I haven’t done a Photo of the Month blog since April. There have been a lot of wonderful Greenpeace photos. The Arctic Sunrise sailing out of Murmansk 300 days after the ship was seized in international waters and being welcomed home to Amsterdam. The Rainbow Warrior blocking a tanker full of the first shipment of Arctic oil from docking. The airship A.E. Bates flying over Glacier National Park, and the nearby Decker Coal Mine. Douglas Ceron-Reyes captured Neil Young at the Reject & Protect Rally at the Capitol.
I didn’t write about any of these because I was offline. I bicycled from the Pacific to the Atlantic Ocean across the southern part of the United States. In daydreaming about the adventure for years, I wondered if I could make it. I wondered if I had the strength and endurance it would take to keep pedaling that long and far. I wondered if I could overcome the problems and perils I would encounter; if I could stay in the moment and see the things around me, to connect with people every day. I accomplished these things and more in a six-week journey that took me from Oceanside, California over the Cuyamaca Mountains and down into Anza-Borrego State Park.
Nearly half the journey east would be in a desert environment with an amazing depth of the night sky, the soft fragrance of Mesquite blossom, an intense scorching sun and a withering dryness that kept me thirsty, seeking moisture. Around the Salton Sea and through the Algodones sand dunes and across the Colorado River into Arizona. Out across the long valleys and low mountains and through Phoenix. Out into sharp dry mountains and mining country. Across the San Carlos Apache Reservation and along the Gila River into New Mexico. Up over the Continental Divide and down into the valley of the Rio Grande south to El Paso and along the Mexican border to Del Rio before my way turned northeast through the Hill Country of Texas into Austin. Out over lakes and rivers to the lush farms, rice fields, crawfish ponds and bayous of Louisiana. Across the mighty Mississippi and onto the Gulf Coast. Across the Florida panhandle to south Georgia farms, fields and forests to the tidal marshes of the Atlantic Ocean on St. Simons Island.
On the road, bicycling along at an average speed of around 10 mph, I had the chance to observe in detail how the environment subtly transitions from place to place across the entire continent. From the palm, citrus and avocado hills of San Diego County to the centuries old live oaks draped with Spanish moss of the southeastern United States, there is an amazing progression of trees, wildflowers, shrubs and grasses. The landforms of mountains, hills and valleys, the water courses and rock outcrops. The canyons and plateaus all in an ever changing, never boring landscape. The plant life is like a symphony with themes of cacti, creosote and yucca mixed and matched with ocotillo and cholla. Then on the mountain there are notes of pines and cedars and then the desert theme resumes. Little flowers red and white, daisy like and trumpets, cluster and clump and disappear for a hundred miles and come back again.
On the road were vehicles of all descriptions from motorcycles and scooters to the “Oversize Load” semi’s. There were people out hauling alfalfa, logs, cows, hogs, rocks, dogs, sheep, machines, fences, kids, travel trailers utility trailers, horse trailers, boats on trailers, ATVs, three wheelers, motorcycles, bicycles and tricycles, kayaks, canoes and rubber rafts, feed sacks, hay bales and fertilizer. Every size and kind of vehicle you can imagine. On the side of the road I saw everything that can fall off a vehicle and a lot of dead things. Mostly straps and bungie cords, but lots of lug nuts, relays, clamps, screws, bolts, brake parts, clothes, phone cords, headphones, earphones, and medical stuff. gloves and masks, shoes and hats, pants, shirts, underwear, tarps, sheets, signs, packaging. An informal survey tells me that Bud Light is the roadside litterer’s beer of choice with Coors Light a close second mixed in with the bones and carcasses of deer, opossums, rabbits, snakes, birds, alligators, armadillos and many other unfortunate creatures.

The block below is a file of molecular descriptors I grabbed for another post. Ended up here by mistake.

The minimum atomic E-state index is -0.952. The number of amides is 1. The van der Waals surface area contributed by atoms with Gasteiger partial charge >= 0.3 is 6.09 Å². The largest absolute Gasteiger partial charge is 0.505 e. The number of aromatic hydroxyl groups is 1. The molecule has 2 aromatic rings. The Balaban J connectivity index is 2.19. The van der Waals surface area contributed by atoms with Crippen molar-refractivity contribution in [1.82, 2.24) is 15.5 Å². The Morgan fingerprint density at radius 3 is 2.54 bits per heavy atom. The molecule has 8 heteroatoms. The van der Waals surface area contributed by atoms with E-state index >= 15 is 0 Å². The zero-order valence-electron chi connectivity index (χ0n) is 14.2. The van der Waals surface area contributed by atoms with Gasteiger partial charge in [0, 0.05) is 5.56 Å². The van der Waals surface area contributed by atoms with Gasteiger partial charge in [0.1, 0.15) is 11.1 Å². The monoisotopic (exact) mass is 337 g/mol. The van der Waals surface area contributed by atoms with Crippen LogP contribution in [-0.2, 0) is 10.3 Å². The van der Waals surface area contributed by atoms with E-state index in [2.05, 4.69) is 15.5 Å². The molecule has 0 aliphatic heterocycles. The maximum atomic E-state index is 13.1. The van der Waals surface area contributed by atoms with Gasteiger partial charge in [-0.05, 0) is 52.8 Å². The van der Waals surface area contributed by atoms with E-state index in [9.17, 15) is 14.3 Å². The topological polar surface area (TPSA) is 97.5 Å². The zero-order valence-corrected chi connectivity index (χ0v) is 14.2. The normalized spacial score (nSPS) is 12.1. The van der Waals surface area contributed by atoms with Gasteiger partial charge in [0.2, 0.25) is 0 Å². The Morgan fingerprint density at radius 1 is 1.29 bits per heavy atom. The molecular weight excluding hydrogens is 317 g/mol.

Through cities, towns and rural areas I pedaled. Alongside bikes, trikes, lawn mowers, lawn tractors, wagons, scooters and skateboards. Often wondering how people will ever transition away from fossil fuel. Like the dragon, the oil is coiled around our money and in our lives. We transformed a huge part of the world for the automobile. It’s been a scant century since the first car drove across the United States in 1903. The mass production of the automobile didn’t start until Dec.1, 1913. This is a nano-second in history, but now the gas station is the food store, coffee shop, restaurant and hardware store, the only business in a hundred miles over much of the country. I saw people leave their vehicles idling for 20-30 minutes at a time while they went shopping or into a restaurant or made phone calls or waited with their child for a school bus.
Electric vehicles offer hope to transition to a future without the internal combustion engine, but we need renewable energy infrastructure to charge them and batteries with a clean life cycle. I have no doubt that we can get there if the energy and imagination that created the petroworld can be diverted. Moving the tax subsidies and public support from the oil companies to supporting new technologies would help us get there faster, but I found it is possible and often a pleasure to get from place to place, day after day, carrying food, water, clothes and tent without a car. It’s an amazing world out there, and the saddle of a bicycle is a great place to see, hear, smell and feel it.